Your significant other constantly leaving the wet sponge in the kitchen sink, leaving their clothes on the floor, or always leaving the toothpaste cap off - these are not issues you need to be fighting about. Either your partner is going to keep doing those irritating things no matter how many times you nag them about it or one day they may clean up their act. It doesn't matter.
Save your boxing gloves for the serious stuff, if you must fight at all. But remember this: Once you're married, you can't just run away or make idol threats after a blowout. You're in this for keeps, Right?
It can take many years before you know your partner well enough to be able to fight smarter. No matter how long you knew someone or lived with someone before you got married, there's always more to learn about them.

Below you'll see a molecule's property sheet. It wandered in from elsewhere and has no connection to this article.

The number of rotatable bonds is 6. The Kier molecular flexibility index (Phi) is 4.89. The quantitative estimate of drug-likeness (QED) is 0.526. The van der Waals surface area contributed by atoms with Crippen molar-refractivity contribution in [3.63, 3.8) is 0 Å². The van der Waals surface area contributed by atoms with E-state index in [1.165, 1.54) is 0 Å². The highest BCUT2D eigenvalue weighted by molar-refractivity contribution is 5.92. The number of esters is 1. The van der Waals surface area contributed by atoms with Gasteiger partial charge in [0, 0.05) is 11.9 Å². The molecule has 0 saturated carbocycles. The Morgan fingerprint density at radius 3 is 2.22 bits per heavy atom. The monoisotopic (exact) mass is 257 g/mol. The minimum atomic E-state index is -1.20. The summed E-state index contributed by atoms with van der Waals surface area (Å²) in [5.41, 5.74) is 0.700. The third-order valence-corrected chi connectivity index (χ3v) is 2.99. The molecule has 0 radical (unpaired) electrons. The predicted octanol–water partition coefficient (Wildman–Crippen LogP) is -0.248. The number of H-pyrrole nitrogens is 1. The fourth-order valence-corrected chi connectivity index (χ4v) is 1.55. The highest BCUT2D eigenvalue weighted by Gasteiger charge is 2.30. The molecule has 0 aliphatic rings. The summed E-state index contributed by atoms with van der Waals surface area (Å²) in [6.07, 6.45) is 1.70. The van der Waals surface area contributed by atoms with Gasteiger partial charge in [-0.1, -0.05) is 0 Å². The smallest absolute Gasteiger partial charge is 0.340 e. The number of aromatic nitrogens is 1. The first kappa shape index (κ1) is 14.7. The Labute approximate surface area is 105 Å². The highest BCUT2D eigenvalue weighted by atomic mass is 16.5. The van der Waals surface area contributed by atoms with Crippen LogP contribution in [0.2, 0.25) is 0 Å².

If you are a couple that does communicate well and are able to listen to one another, eventually you will get more in sync with patterns of frustration and what sets off the other person emotionally.
You will learn the art of when to bring stressful issues up, and when to back off. You will be forced to swallow your pride and practice patience. (It's actually very good training for having children).
The more you communicate your needs and concerns in a productive and non-yelling way along the journey, the less likely you are to have frequent, senseless fighting. Most fights are merely expressions of general life stress anyway and nothing to do with your relationship.